It is important to make sure that a Medicaid applicant’s income is properly calculated and paid to the nursing home. Sometimes a Medicaid application is filed and remains pending for several months.
It is a common mistake to spend the applicant’s income to pay bills other than the nursing home during this period. Income can be due to the nursing facility going all the way back to effective date benefits are authorized.
If income has been spent elsewhere then there will be an unpaid nursing home bill, and this can cause stressful financial problems. An unpaid bill can be the subject of collection efforts or even a lawsuit by the nursing home against the resident, the resident’s spouse, and the resident’s children pursuant to Pennsylvania’s filial support laws.
Calculating Income for Medicaid
The income obligation to the nursing home is normally computed by taking gross income, not net income, and then subtracting allowable deductions. When making these computations, we cannot safely refer to what Social Security or pension amount is deposited in the bank each month. Sometimes the automatic deposits of Social Security or pension income have deductions for income tax withholding, life insurance, union dues, or other items that are not allowable deductions when calculating income due to the nursing home. Verification of gross income must be obtained, and the “1099-R” received at year end for tax purposes is not sufficient documentation for purposes of this calculation.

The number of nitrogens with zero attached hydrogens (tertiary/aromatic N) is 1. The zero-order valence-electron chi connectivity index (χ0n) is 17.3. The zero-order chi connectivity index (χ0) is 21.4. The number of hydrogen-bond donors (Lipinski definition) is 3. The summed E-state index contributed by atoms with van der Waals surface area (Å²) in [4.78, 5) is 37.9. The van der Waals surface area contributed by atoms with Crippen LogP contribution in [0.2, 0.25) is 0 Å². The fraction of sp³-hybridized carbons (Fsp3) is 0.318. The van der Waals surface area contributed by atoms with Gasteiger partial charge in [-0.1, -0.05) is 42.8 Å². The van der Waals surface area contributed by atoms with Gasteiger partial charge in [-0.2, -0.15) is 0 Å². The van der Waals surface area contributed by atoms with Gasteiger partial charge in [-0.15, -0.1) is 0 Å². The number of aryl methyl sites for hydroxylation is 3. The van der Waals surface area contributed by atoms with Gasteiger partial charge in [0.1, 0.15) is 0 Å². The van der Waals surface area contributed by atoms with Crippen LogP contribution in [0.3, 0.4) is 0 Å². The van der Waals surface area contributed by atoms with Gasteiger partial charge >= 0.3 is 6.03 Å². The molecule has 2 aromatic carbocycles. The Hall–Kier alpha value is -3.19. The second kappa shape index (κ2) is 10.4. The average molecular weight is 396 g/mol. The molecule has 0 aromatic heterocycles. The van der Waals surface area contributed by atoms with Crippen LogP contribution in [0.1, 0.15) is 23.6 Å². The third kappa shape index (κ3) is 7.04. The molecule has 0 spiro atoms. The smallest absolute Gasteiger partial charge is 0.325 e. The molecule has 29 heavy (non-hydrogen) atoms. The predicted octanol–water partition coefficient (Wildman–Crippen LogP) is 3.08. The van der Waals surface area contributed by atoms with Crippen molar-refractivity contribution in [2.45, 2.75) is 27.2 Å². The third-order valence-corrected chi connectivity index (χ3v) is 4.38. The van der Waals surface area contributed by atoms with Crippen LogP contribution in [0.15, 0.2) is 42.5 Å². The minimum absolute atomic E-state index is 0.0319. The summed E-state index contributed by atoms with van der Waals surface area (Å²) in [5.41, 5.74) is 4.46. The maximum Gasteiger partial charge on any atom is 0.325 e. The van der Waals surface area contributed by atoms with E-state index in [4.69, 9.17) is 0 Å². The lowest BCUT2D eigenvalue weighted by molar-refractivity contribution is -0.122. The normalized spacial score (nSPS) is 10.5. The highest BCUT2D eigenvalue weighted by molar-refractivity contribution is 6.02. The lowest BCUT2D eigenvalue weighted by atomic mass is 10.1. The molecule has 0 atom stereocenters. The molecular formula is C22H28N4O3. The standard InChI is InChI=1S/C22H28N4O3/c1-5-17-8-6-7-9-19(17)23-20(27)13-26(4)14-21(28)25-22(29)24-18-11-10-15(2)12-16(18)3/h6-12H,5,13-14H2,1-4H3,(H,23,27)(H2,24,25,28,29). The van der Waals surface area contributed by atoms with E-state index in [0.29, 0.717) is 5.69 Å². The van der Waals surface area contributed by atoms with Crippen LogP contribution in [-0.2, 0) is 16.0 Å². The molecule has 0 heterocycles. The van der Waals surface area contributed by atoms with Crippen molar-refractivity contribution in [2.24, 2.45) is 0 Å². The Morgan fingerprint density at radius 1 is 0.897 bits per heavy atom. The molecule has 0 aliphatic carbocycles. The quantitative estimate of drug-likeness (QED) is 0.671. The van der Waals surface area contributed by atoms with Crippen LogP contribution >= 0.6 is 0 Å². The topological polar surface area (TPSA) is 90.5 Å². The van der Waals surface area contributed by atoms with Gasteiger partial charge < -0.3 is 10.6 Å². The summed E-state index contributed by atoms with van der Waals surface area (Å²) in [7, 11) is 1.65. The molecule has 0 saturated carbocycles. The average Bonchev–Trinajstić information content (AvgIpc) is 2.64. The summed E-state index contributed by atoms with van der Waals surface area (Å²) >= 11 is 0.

Here is a sample computation in a typical case when Medicaid benefits have been authorized:
Gross Social Security Income: $1,500
Gross Pension Income: $500
Total Gross Income: $2,000
LESS Spousal Allowance: ($892) – This varies in each case, if there is a spouse at home, depending on the spouse’s expenses and shelter costs.
LESS Personal Needs Allowance: ($45)
LESS Medicare Part B Premium: ($170.10)
LESS Supplemental Health Insurance: ($230)
Payment of Income Due Each Month: $662.90
Note that the Medicaid authorization notice (Form PA-162) does not always set forth the amount of health insurance premiums being deducted. Documentation of this income deduction must be provided to the nursing home so they have that verification in their file, otherwise when they are audited it might appear that they over-billed for their services by the amount of the health insurance premiums.
Disclaimer: We recommend that you have ongoing legal advice from an elder law attorney before attempting to navigate the Medicaid application process. If you have questions or wish to secure our services, please contact Gerhard & Gerhard, P.C.